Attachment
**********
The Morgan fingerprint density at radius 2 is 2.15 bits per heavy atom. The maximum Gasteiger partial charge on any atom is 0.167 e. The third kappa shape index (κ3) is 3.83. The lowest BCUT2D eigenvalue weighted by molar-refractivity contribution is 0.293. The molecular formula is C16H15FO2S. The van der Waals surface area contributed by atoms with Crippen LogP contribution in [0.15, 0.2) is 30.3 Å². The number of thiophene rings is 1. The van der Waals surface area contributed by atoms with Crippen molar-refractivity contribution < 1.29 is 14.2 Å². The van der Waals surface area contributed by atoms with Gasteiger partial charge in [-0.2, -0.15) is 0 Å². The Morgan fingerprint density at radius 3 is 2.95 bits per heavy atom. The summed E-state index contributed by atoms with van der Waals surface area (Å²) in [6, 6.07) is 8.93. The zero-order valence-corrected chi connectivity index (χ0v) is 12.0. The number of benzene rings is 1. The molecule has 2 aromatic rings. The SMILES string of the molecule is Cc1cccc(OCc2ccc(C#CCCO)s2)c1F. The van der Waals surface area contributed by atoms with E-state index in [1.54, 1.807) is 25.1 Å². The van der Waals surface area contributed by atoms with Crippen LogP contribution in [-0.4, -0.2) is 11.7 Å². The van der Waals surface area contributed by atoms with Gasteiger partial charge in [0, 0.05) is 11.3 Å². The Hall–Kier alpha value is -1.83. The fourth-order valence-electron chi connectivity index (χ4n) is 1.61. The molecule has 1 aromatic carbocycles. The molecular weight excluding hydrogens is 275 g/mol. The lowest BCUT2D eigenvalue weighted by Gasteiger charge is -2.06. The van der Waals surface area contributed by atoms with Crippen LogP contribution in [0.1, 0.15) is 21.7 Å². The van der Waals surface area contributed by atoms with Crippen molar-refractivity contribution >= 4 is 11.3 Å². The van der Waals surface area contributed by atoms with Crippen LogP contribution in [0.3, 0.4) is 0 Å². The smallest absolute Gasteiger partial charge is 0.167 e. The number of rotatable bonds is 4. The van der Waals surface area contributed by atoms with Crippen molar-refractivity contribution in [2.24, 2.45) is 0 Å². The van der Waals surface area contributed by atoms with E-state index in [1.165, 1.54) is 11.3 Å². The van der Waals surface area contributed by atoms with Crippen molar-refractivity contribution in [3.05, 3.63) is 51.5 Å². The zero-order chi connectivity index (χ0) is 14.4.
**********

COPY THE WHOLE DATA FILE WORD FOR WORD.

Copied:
The Morgan fingerprint density at radius 2 is 2.15 bits per heavy atom. The maximum Gasteiger partial charge on any atom is 0.167 e. The third kappa shape index (κ3) is 3.83. The lowest BCUT2D eigenvalue weighted by molar-refractivity contribution is 0.293. The molecular formula is C16H15FO2S. The van der Waals surface area contributed by atoms with Crippen LogP contribution in [0.15, 0.2) is 30.3 Å². The number of thiophene rings is 1. The van der Waals surface area contributed by atoms with Crippen molar-refractivity contribution < 1.29 is 14.2 Å². The van der Waals surface area contributed by atoms with Gasteiger partial charge in [-0.2, -0.15) is 0 Å². The Morgan fingerprint density at radius 3 is 2.95 bits per heavy atom. The summed E-state index contributed by atoms with van der Waals surface area (Å²) in [6, 6.07) is 8.93. The zero-order valence-corrected chi connectivity index (χ0v) is 12.0. The number of benzene rings is 1. The molecule has 2 aromatic rings. The SMILES string of the molecule is Cc1cccc(OCc2ccc(C#CCCO)s2)c1F. The van der Waals surface area contributed by atoms with E-state index in [1.54, 1.807) is 25.1 Å². The van der Waals surface area contributed by atoms with Crippen LogP contribution in [-0.4, -0.2) is 11.7 Å². The van der Waals surface area contributed by atoms with Gasteiger partial charge in [0, 0.05) is 11.3 Å². The Hall–Kier alpha value is -1.83. The fourth-order valence-electron chi connectivity index (χ4n) is 1.61. The molecule has 1 aromatic carbocycles. The molecular weight excluding hydrogens is 275 g/mol. The lowest BCUT2D eigenvalue weighted by Gasteiger charge is -2.06. The van der Waals surface area contributed by atoms with Crippen LogP contribution in [0.1, 0.15) is 21.7 Å². The van der Waals surface area contributed by atoms with Crippen molar-refractivity contribution >= 4 is 11.3 Å². The van der Waals surface area contributed by atoms with Crippen LogP contribution in [0.3, 0.4) is 0 Å². The smallest absolute Gasteiger partial charge is 0.167 e. The number of rotatable bonds is 4. The van der Waals surface area contributed by atoms with Crippen molar-refractivity contribution in [2.24, 2.45) is 0 Å². The van der Waals surface area contributed by atoms with E-state index in [1.165, 1.54) is 11.3 Å². The van der Waals surface area contributed by atoms with Crippen molar-refractivity contribution in [3.05, 3.63) is 51.5 Å². The zero-order chi connectivity index (χ0) is 14.4.